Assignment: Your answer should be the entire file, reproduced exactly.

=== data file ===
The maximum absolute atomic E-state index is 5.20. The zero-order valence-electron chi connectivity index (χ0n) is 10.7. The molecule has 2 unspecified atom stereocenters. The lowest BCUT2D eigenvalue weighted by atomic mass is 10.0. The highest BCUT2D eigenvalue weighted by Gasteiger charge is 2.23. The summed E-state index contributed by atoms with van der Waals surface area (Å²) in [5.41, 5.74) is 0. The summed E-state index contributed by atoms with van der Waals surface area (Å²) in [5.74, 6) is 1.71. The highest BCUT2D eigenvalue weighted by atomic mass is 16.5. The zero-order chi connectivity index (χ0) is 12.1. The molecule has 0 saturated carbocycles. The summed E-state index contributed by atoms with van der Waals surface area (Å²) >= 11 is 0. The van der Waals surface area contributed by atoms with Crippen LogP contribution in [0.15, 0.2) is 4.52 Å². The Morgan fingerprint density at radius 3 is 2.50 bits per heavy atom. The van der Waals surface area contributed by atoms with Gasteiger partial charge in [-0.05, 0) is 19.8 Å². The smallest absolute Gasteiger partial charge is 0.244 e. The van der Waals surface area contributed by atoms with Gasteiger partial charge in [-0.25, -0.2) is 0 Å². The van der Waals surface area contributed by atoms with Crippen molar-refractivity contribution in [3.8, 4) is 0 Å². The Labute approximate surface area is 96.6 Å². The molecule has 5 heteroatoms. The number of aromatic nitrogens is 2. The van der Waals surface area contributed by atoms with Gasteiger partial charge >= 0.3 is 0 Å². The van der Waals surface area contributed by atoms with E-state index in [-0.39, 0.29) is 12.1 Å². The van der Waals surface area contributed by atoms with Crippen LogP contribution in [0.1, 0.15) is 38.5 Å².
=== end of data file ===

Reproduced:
The maximum absolute atomic E-state index is 5.20. The zero-order valence-electron chi connectivity index (χ0n) is 10.7. The molecule has 2 unspecified atom stereocenters. The lowest BCUT2D eigenvalue weighted by atomic mass is 10.0. The highest BCUT2D eigenvalue weighted by Gasteiger charge is 2.23. The summed E-state index contributed by atoms with van der Waals surface area (Å²) in [5.41, 5.74) is 0. The summed E-state index contributed by atoms with van der Waals surface area (Å²) in [5.74, 6) is 1.71. The highest BCUT2D eigenvalue weighted by atomic mass is 16.5. The zero-order chi connectivity index (χ0) is 12.1. The molecule has 0 saturated carbocycles. The summed E-state index contributed by atoms with van der Waals surface area (Å²) >= 11 is 0. The van der Waals surface area contributed by atoms with Crippen LogP contribution in [0.15, 0.2) is 4.52 Å². The Morgan fingerprint density at radius 3 is 2.50 bits per heavy atom. The van der Waals surface area contributed by atoms with Gasteiger partial charge in [-0.05, 0) is 19.8 Å². The smallest absolute Gasteiger partial charge is 0.244 e. The van der Waals surface area contributed by atoms with Gasteiger partial charge in [-0.25, -0.2) is 0 Å². The van der Waals surface area contributed by atoms with Crippen molar-refractivity contribution in [3.8, 4) is 0 Å². The Labute approximate surface area is 96.6 Å². The molecule has 5 heteroatoms. The number of aromatic nitrogens is 2. The van der Waals surface area contributed by atoms with Gasteiger partial charge >= 0.3 is 0 Å². The van der Waals surface area contributed by atoms with E-state index in [-0.39, 0.29) is 12.1 Å². The van der Waals surface area contributed by atoms with Crippen LogP contribution in [0.1, 0.15) is 38.5 Å².